But to be fair, it wasn't a stupid pick. The Blazers had a young shooting guard, Clyde Drexler, who would go on to become a Hall of Famer. They had a good young team that just needed a center. No one knew what MJ would become. He'd just averaged 15 points a game his last season in college, had been shut down in the tournament by Dan Dakich, and there was no indication that he would become what he became. In fact Rod Thorn, the Bulls GM who drafted MJ, took out a full page ad in the newspaper the day after the draft asking Bulls fans to be patient and apologizing that they weren't able to get a center and that they had to take Jordan. No one knew.
So it is forgivable. That is why this isn't higher on this list, but we will revisit this one later.
Number 2: St. Louis Hawks Trade Draft Rights to Bill Russell
Bill Russell won 11 championships in his 13 year career.
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The Celtics actually acquired three future Hall of Famers in this draft, but Bill Russell is the only one they acquired via trade. Bill Russell was the centerpiece of eleven championships in thirteen years, he is one of two players to get 50 rebounds in a game, he set the standard for what a center would become in the NBA, and in 1980 the Associated Press named him the greatest player in NBA history.
Ed Maculey and Cliff Hagan, the players Golden State acquired in this trade, were actually not bad for the Hawks, as they led them to their lone NBA championship in 1958, and both retired as members of the Hawks, which is the reason this is only number two on this list.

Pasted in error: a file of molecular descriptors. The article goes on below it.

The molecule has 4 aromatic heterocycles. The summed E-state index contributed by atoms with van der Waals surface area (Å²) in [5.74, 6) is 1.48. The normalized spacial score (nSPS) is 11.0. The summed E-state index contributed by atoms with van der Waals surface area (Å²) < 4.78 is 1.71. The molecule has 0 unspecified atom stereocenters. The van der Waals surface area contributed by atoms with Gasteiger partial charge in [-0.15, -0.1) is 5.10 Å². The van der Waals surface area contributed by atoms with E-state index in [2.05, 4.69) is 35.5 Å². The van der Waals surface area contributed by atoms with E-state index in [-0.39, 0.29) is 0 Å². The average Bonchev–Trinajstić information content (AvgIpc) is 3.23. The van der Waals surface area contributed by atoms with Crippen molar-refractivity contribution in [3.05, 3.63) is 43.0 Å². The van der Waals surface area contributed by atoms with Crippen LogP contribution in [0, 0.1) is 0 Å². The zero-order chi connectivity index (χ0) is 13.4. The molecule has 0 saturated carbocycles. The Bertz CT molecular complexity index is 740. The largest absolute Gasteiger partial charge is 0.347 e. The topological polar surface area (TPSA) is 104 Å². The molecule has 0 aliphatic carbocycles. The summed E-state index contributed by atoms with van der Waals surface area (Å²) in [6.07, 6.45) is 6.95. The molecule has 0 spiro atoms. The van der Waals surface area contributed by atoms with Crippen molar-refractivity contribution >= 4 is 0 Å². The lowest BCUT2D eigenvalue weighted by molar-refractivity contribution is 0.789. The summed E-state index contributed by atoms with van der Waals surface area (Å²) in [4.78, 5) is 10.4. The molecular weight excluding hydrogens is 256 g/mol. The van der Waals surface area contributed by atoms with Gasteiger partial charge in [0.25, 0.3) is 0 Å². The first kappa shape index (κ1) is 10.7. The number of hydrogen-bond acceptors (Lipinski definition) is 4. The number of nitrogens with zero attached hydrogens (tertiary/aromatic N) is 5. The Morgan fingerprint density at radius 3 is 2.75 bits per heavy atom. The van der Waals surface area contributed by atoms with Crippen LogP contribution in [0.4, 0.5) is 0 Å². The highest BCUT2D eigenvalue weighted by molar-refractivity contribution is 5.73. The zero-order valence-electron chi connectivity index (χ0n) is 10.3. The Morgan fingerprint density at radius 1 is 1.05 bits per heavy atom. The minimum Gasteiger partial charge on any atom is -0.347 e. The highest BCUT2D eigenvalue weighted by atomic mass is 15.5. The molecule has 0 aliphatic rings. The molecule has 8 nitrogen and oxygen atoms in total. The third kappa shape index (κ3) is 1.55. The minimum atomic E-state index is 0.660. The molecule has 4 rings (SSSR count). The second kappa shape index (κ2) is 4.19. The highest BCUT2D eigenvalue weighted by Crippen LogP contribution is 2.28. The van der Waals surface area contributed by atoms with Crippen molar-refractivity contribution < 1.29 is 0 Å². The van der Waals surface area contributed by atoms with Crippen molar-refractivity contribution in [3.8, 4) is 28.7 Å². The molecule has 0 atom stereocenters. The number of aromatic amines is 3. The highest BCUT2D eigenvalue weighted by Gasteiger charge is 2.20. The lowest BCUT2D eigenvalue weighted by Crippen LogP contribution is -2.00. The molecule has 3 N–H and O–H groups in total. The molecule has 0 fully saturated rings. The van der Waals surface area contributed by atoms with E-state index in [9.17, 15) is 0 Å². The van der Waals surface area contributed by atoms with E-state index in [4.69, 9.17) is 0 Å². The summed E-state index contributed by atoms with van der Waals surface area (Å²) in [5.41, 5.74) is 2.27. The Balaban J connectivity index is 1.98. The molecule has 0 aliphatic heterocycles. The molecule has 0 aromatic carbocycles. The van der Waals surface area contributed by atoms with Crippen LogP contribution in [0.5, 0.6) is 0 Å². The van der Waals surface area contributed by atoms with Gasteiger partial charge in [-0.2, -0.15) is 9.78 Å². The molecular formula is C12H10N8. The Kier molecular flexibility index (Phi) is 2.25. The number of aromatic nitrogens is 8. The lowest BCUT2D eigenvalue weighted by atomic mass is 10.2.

But Bill Russell was Bill Russell, and he was the centerpiece of the greatest dynasty in professional sports.
Number 1: Blazers Pass on Kevin Durant to Draft Greg Oden
Kevin Durant proves that some teams just don't learn
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I know what you're thinking. You're saying how can this be the worse than all of the others on this list?
The Blazers should have known better. They should have learned after Sam Bowie, and this time they didn't have a young player in the same position.
After all of the pain of the Jordan years, knowing that every time MJ hoisted the Larry O'Brien trophy he should have been doing it in a Blazer uniform. Every breath taking layup or dunk, every MVP, every time he did something that left your jaw on the ground and your heart pounding in your chest, he should have been doing it in a Blazer uniform.
The Blazers should have known better, and I honestly thought they had learned their lesson. Right up to the moment Greg Oden's name was called, I honestly believed they were taking Durant.
Oden looked great, but Kevin Durant was already a superstar, and teaming Durant with Brandon Roy (a healthy Roy) and Lamarcus Aldridge would have formed a dynasty in the Western Conference that would have dominated for a decade. We wouldn't be talking about Kobe and his current dominance, because the Blazers would be the dominant team in the NBA.
Twenty-nine other teams could get a pass on this, but no team knew like the Blazers. This is the worst pick ever.
There Are Others, but These Stand out by Far
This is often the result of making a bad draft day decision, but normally the for the other team.
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I know there are others, or maybe you disagree with the order I put them in, but I think that the reasons for each one being here, and why I left some of the others off should be obvious,
Hopefully your team doesn't make the list.